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First Space Tourist Practices for Lift-Off

MOSCOW — If Dennis Tito fulfills his dream of becoming the world's first space tourist, it will not be the first time that he has raised eyebrows back home in California.

The billionaire investor first stunned celebrities living in Pacific Palisades, Los Angeles, ten years ago, when he flattened the top of a 900 feet hill to make way for a mansion.

His home has 50 telephones, an eight-car garage, a quarter-mile jogging track and an un-rivaled view of the ocean and the San Bernardino Mountains. Now he wants to swap it for the cramped and tense conditions of the Mir space station.

The contrast that he is enduring outside Moscow in preparation for the expedition must be hell. Sequestered for 14 hours a day in the Soviet-era Cosmonaut Training Center, Mr. Tito is undergoing tests to see whether he has what it takes to blast off from central Kazakhstan next year and spend a week on board Mir. "These are only preliminary tests," a spokesman for the center said yesterday. Even so, Mr. Tito has agreed in principle to foot the bill.

The Mircorp consortium, which bought the rights to keep Mir alive after it was condemned to crash into the Pacific, put the cost of a return trip at 13 million ($20 million) earlier this year. Lean, close-cropped and alert, Mr. Tito looked the part as he floated above central Russia earlier this week in the local version of the "vomit comet" — the NASA phrase for a converted jet that flies arch-shaped trajectories to simulate weightlessness for astronauts in training.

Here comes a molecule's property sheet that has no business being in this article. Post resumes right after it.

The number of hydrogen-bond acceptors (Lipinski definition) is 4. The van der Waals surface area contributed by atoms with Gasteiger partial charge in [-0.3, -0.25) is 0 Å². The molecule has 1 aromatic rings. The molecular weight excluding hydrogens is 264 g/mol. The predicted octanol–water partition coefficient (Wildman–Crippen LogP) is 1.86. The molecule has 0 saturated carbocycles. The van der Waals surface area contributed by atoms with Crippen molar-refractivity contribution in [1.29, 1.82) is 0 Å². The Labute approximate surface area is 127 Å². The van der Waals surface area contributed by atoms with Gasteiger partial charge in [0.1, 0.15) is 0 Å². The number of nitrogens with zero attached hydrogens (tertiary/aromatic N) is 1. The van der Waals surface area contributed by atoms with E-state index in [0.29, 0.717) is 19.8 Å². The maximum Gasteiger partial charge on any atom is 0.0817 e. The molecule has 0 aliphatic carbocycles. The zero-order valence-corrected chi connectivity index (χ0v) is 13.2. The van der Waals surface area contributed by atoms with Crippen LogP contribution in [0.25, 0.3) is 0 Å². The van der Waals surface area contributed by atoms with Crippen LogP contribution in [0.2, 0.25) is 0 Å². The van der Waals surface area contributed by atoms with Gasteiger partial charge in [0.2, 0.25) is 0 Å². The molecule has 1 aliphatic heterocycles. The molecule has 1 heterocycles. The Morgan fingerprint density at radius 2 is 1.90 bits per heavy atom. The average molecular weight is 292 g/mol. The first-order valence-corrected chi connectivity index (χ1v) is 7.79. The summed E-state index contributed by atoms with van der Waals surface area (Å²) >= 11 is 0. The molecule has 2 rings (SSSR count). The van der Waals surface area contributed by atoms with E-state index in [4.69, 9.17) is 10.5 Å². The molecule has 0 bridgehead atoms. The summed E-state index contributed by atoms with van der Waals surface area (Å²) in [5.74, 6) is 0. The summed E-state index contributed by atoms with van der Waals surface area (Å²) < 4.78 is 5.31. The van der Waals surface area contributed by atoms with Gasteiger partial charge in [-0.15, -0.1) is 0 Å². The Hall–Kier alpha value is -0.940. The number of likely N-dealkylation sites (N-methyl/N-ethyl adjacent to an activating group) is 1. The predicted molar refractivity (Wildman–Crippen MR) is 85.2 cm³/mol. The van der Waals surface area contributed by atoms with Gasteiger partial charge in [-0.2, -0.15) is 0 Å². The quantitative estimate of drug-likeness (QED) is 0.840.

"I hope I have the right stuff," Mr. Tito told a press conference aimed as much at Mircorp investors as the public.

At 59, his health could be an issue. The right blood pressure and general fitness is as vital in space as it has always been. As space tourism comes closer to reality, however, the "right stuff" has boiled down to one overwhelming need. "If the good Lord had meant for us to be space tourists, we would have been born with more money," John Pike, of the Federation of American Scientists, told the Los Angeles Times recently.

Mr. Tito has plenty of it. After an early career as a rocket scientist designing flight trajectories for unmanned NASA expeditions to Mars and Venus, he has thrived throughout the 1990s as head of his own financial consulting firm.

Until now, his chief trophy has been his house, overlooking Sullivan Canyon and a plot where President Clinton was said to be considering a retirement home. As the Tito residence was going up, one neighbour complained that it made "everybody else's house look like a serf's cottage."

Mir is likely to seem just that, if he ever squeezes through its entry hatch. Mircorp announced his candidacy for the honor of being its first "citizen explorer" after the return of two cosmonauts over the weekend. Their main task had been to seal an oxygen leak that threatened to make the station uninhabitable.

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